Bar News - January 13, 2012
Opinion: Letters on Masters Were Misleading
The last two issues of the Bar News carried a number of articles and letters relating to the new Circuit Court and the phasing out of marital masters. Much of the information was misleading especially from letter writers who seem to be suffering from the disease of political myopia (the other political party is always wrong). Then there was the letter I received from a Portsmouth attorney bemoaning the loss of Marital Masters.
First, the family court is not being dissolved; it is a division in the Circuit Court. The Circuit Court was an innovation developed and promoted by the Judicial Branch. Itís a court that will bring swifter and more professional dispute resolution to the citizens, especially in the rural areas of New Hampshire. The Chief Justice and Judges Kelly and King should be commended and thanked by the Bar Association for their efforts in designing and promoting the Circuit Court.
In the original bill introduced to the legislature the concept of eliminating marital masters was clearly described. We currently have 13 masters; these masters will be phased out over the next four years and replaced by Circuit Court judges. All marital masters will have the opportunity to apply for nomination to the Circuit Court bench. I expect with their experience they will be well-positioned to become Circuit Court judges. As of this date numerous Circuit Court judicial positions have already been approved and funded and are awaiting Executive Branch action.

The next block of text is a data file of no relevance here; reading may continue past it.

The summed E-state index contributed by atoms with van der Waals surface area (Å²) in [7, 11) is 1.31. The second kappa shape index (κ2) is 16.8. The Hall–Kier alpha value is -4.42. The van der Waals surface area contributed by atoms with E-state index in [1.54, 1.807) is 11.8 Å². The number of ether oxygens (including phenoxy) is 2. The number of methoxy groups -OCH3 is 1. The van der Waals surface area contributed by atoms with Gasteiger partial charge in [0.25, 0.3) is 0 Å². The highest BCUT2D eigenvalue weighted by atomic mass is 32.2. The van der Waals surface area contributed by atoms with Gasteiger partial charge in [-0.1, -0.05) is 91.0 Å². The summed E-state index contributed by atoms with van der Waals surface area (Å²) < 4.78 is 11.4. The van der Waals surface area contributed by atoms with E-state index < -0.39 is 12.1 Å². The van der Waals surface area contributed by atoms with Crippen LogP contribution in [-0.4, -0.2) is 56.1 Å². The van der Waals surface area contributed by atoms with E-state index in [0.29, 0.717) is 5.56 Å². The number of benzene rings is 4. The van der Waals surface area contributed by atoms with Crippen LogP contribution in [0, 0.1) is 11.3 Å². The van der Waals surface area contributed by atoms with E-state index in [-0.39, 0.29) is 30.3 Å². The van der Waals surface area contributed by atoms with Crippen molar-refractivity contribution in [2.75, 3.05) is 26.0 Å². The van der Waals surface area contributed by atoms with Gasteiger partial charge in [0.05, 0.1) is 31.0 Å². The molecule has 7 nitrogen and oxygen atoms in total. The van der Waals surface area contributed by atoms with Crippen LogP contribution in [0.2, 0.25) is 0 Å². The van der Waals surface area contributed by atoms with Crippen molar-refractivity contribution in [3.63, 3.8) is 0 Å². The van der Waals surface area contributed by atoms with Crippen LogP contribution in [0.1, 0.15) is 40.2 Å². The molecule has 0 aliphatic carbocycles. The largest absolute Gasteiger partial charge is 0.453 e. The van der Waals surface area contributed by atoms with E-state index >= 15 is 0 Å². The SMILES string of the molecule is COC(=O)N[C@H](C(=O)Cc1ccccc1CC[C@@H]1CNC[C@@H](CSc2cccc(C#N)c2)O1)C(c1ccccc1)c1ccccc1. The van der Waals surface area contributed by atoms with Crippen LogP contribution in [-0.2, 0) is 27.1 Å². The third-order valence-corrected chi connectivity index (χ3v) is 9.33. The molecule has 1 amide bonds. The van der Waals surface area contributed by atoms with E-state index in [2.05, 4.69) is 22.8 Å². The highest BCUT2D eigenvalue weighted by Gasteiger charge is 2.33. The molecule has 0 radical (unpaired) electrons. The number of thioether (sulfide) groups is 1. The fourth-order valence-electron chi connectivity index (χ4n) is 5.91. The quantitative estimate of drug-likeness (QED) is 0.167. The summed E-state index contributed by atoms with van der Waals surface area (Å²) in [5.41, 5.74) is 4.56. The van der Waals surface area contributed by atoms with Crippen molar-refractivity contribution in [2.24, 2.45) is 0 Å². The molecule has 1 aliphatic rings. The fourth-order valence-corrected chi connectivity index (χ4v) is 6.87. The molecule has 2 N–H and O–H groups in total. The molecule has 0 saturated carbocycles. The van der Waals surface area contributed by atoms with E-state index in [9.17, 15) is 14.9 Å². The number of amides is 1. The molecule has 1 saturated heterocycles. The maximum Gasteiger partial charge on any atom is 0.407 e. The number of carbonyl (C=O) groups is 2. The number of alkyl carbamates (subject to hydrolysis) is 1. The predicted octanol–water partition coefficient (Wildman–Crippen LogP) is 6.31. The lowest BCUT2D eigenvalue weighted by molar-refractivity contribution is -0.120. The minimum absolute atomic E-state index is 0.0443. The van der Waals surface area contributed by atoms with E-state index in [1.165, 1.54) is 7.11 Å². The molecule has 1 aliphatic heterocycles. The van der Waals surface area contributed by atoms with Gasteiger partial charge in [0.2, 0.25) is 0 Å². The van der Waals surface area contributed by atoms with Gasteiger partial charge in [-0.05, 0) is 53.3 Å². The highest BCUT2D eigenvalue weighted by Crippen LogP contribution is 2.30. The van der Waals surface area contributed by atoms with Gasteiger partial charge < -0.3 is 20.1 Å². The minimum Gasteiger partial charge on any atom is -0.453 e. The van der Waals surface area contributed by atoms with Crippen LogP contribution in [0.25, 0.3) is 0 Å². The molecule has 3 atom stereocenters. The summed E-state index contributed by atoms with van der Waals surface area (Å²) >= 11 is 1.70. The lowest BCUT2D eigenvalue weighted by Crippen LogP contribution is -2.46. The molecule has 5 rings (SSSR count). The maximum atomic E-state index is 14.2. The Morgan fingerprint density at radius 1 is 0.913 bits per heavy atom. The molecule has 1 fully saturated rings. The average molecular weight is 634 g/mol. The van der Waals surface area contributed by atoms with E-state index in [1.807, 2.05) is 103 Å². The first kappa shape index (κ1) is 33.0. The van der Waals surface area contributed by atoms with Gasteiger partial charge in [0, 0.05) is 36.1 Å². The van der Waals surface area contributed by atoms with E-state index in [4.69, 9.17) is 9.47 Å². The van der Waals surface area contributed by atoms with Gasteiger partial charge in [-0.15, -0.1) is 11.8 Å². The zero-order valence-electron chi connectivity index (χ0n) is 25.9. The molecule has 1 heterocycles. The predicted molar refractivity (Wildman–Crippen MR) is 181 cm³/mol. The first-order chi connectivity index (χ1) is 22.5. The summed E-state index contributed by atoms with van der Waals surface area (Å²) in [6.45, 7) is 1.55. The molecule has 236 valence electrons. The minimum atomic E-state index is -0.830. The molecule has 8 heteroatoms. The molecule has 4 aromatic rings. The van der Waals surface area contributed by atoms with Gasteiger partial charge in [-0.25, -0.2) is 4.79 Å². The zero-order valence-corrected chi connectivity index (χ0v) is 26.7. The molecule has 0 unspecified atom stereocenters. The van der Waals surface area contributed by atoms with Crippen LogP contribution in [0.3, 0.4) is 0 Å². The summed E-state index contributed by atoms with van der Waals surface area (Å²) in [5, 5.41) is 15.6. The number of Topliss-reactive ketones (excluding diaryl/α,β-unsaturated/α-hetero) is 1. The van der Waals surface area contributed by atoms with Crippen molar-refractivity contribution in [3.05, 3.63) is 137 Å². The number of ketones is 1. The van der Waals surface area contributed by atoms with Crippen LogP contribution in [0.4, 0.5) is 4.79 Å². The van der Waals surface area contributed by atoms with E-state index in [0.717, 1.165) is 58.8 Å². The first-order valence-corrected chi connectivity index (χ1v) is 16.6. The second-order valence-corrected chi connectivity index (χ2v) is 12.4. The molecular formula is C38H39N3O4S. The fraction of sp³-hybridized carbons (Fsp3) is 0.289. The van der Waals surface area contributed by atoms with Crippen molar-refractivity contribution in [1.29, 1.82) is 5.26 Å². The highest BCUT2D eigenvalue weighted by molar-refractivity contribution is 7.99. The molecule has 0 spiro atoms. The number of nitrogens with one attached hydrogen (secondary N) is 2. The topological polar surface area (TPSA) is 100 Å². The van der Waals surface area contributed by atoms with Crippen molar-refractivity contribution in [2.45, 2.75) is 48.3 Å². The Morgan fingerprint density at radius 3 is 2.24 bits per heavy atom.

Currently we have District and Probate Court judges approved and sitting on marital matters in the Circuit Court. To suggest, as stated in one of the letters I received, that these judges will not give the necessary immediate attention that is warranted, is truly a misstatement. Further, to state that the master system is more efficient than a judge sitting on a case is false; the judge has the first hand benefit of seeing and hearing the parties, then making an immediate order. A master can only make recommendations; these must be processed and forwarded to a judge who then must read and approve or disapprove the masterís recommendation before it becomes an order.
The Circuit Court will offer quicker and more accessible dispute resolution to the public. Consider in the many small-town courthouses, a Circuit Court judge can hear Probate Division, District Division and Family Division cases in the same day and in far more court locations than the Family Court.
Robert H. Rowe
Chair, House Judiciary Committee